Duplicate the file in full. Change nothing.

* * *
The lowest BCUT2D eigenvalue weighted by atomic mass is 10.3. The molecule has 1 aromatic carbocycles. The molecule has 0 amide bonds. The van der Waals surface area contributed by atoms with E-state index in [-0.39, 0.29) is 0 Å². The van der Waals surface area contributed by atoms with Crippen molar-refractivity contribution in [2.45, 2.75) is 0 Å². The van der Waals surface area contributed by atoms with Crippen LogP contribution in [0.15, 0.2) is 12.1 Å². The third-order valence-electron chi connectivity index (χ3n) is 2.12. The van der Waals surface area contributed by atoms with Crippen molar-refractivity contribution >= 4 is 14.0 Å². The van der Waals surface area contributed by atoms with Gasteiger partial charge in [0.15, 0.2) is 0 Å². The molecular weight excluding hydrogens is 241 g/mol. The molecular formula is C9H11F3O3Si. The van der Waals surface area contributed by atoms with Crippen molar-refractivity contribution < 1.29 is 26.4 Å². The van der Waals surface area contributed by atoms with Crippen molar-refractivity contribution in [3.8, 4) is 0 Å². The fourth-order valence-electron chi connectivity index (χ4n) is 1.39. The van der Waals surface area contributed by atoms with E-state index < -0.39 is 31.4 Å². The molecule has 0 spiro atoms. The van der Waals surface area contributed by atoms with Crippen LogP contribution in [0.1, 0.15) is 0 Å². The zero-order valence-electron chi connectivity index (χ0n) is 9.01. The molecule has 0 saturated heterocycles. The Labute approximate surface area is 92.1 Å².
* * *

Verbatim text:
The lowest BCUT2D eigenvalue weighted by atomic mass is 10.3. The molecule has 1 aromatic carbocycles. The molecule has 0 amide bonds. The van der Waals surface area contributed by atoms with E-state index in [-0.39, 0.29) is 0 Å². The van der Waals surface area contributed by atoms with Crippen molar-refractivity contribution in [2.45, 2.75) is 0 Å². The van der Waals surface area contributed by atoms with Crippen LogP contribution in [0.15, 0.2) is 12.1 Å². The third-order valence-electron chi connectivity index (χ3n) is 2.12. The van der Waals surface area contributed by atoms with Crippen molar-refractivity contribution >= 4 is 14.0 Å². The van der Waals surface area contributed by atoms with Gasteiger partial charge in [0.15, 0.2) is 0 Å². The molecular weight excluding hydrogens is 241 g/mol. The molecular formula is C9H11F3O3Si. The van der Waals surface area contributed by atoms with Crippen molar-refractivity contribution < 1.29 is 26.4 Å². The van der Waals surface area contributed by atoms with Crippen molar-refractivity contribution in [3.8, 4) is 0 Å². The fourth-order valence-electron chi connectivity index (χ4n) is 1.39. The van der Waals surface area contributed by atoms with E-state index < -0.39 is 31.4 Å². The molecule has 0 spiro atoms. The van der Waals surface area contributed by atoms with Crippen LogP contribution in [0.1, 0.15) is 0 Å². The zero-order valence-electron chi connectivity index (χ0n) is 9.01. The molecule has 0 saturated heterocycles. The Labute approximate surface area is 92.1 Å².